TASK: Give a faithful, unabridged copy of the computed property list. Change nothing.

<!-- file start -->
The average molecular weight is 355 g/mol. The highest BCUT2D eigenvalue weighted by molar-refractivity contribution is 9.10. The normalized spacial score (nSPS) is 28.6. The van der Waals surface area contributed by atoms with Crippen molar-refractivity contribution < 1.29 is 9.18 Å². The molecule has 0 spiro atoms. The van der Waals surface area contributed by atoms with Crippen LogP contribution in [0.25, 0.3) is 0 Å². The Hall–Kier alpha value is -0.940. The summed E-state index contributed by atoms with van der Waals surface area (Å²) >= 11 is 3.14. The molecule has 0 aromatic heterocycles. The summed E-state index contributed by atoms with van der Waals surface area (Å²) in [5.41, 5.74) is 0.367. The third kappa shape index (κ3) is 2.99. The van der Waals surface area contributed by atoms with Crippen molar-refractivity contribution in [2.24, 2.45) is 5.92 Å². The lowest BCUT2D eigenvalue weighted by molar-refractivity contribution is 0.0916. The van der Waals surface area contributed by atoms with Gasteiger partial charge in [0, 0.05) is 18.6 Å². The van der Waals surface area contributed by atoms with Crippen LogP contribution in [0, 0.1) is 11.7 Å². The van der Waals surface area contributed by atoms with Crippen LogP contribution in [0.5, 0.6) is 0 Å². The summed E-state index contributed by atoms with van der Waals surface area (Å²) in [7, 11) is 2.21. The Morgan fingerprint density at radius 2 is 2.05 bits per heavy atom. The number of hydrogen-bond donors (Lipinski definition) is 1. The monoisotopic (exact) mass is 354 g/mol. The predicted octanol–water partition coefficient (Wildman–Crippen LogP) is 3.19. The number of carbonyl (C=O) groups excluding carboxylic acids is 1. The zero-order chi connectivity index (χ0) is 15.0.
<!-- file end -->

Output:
The average molecular weight is 355 g/mol. The highest BCUT2D eigenvalue weighted by molar-refractivity contribution is 9.10. The normalized spacial score (nSPS) is 28.6. The van der Waals surface area contributed by atoms with Crippen molar-refractivity contribution < 1.29 is 9.18 Å². The molecule has 0 spiro atoms. The van der Waals surface area contributed by atoms with Crippen LogP contribution in [0.25, 0.3) is 0 Å². The Hall–Kier alpha value is -0.940. The summed E-state index contributed by atoms with van der Waals surface area (Å²) >= 11 is 3.14. The molecule has 0 aromatic heterocycles. The summed E-state index contributed by atoms with van der Waals surface area (Å²) in [5.41, 5.74) is 0.367. The third kappa shape index (κ3) is 2.99. The van der Waals surface area contributed by atoms with Crippen molar-refractivity contribution in [2.24, 2.45) is 5.92 Å². The lowest BCUT2D eigenvalue weighted by molar-refractivity contribution is 0.0916. The van der Waals surface area contributed by atoms with Gasteiger partial charge in [0, 0.05) is 18.6 Å². The van der Waals surface area contributed by atoms with Crippen LogP contribution in [0, 0.1) is 11.7 Å². The van der Waals surface area contributed by atoms with Crippen LogP contribution in [0.5, 0.6) is 0 Å². The summed E-state index contributed by atoms with van der Waals surface area (Å²) in [7, 11) is 2.21. The Morgan fingerprint density at radius 2 is 2.05 bits per heavy atom. The number of hydrogen-bond donors (Lipinski definition) is 1. The monoisotopic (exact) mass is 354 g/mol. The predicted octanol–water partition coefficient (Wildman–Crippen LogP) is 3.19. The number of carbonyl (C=O) groups excluding carboxylic acids is 1. The zero-order chi connectivity index (χ0) is 15.0.